A lot of very ecologically minded people like the idea of biking to work or using two wheels instead of four when they run errands. But they’re probably given pause by surveys that show the main reason folks say they don’t ride a bike is because they feel it’s too dangerous.
On the other hand, they might be heartened by an article last year in The Atlantic Cities that the chance of injury drops by about 50 percent when bicycle lanes are available—and by 90 percent if there are actual barriers separating cyclists from traffic.
Not so heartening is a report from Norwich, the largest city in England after London. A woman named Emma Way sent out this tweet on May 19: “I knocked a cyclist off his bike. I have right of way, he doesn’t even pay road tax.”
In an interview with the BBC, the victim, Toby Hockley, said: “She hit me hard, really hard. I am lucky to be alive. But I managed to get out of the hedge and stand up. The car was nowhere to be seen. She hit me and she was gone. All I know is that it was a blonde girl driving.”
Now, just so you know, Ms. “I’ve-got-the-right-of-way” Way isn’t some cranky old lady who thinks young people on bicycles should be paying more attention to what they’re doing.
On her Twitter account (soon to disappear, I’m sure) she looks like a deceivingly nice young lady in her 20s.
The police were soon notified of Way’s comments by other Twitter users, who were also more than happy to send the officers pictures from her Facebook page, where she had posted photographs of herself tailgating other motorists, and even one of her speedometer displaying a speed of 95 miles per hour.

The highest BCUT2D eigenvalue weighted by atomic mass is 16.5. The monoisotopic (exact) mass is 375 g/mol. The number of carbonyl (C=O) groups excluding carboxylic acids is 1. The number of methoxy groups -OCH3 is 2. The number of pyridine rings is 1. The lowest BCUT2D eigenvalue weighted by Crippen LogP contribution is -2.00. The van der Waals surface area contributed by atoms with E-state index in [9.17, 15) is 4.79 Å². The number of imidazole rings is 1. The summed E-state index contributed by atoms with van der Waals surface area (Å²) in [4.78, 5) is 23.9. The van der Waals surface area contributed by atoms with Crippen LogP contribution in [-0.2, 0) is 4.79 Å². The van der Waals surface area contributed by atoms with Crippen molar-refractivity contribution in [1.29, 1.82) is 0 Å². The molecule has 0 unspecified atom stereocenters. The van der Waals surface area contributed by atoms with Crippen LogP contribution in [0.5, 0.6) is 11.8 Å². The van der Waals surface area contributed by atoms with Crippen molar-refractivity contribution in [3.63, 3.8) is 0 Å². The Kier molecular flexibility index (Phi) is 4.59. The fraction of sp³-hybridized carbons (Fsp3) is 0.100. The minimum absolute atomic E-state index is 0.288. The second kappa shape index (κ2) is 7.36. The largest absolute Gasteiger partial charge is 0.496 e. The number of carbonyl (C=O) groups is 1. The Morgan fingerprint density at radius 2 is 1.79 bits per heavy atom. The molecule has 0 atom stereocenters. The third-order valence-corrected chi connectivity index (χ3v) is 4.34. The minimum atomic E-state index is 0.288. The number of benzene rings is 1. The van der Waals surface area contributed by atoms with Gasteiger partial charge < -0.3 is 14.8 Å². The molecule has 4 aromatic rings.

It’s no wonder that one commenter made the fairly astute observation that Way may be a “serious idiot.”
Luckily, back here in the states, the controversy surrounding the addition of bike lanes to the streets of a lot of our major cities is dying down.
New Yorkers, who were once skeptical and a bit resentful about the proliferation of bike lanes, now support them. A 2012 poll conducted by The New York Times found that only 27 percent of city residents say bike lanes are a bad idea.
Yet...City Council Speaker Christine Quinn, who is running for the office currently held by Mayor Bloomberg, reportedly told those gathered at a January luncheon for tourism officials that bike lanes are clearly controversial. “Bike lanes, I put that now in the category of things you shouldn’t discuss at dinner parties, right?...It used to be money and politics and religion. Now in New York you should add bike lanes.”
So, what’s a cyclist to do?
Perhaps move to Portland, Oregon. It was number one on Bicycling’s 2012 list of “America’s Top 50 Bike-Friendly Cities.” The city is “a paragon of bike-friendliness, with 180 miles of bike lanes and 79 miles of off-street bike paths.” It also has bike boxes at intersections and elementary-school bike commuting trains.
If Portland isn’t an option, wear a helmet, stay in your lane, and don’t visit Norwich. As for dinner party conversations, give the topic a whirl and let us know what happens.
What punishment should Emma Way face? Please discuss in the comments below.
- Sports & Recreation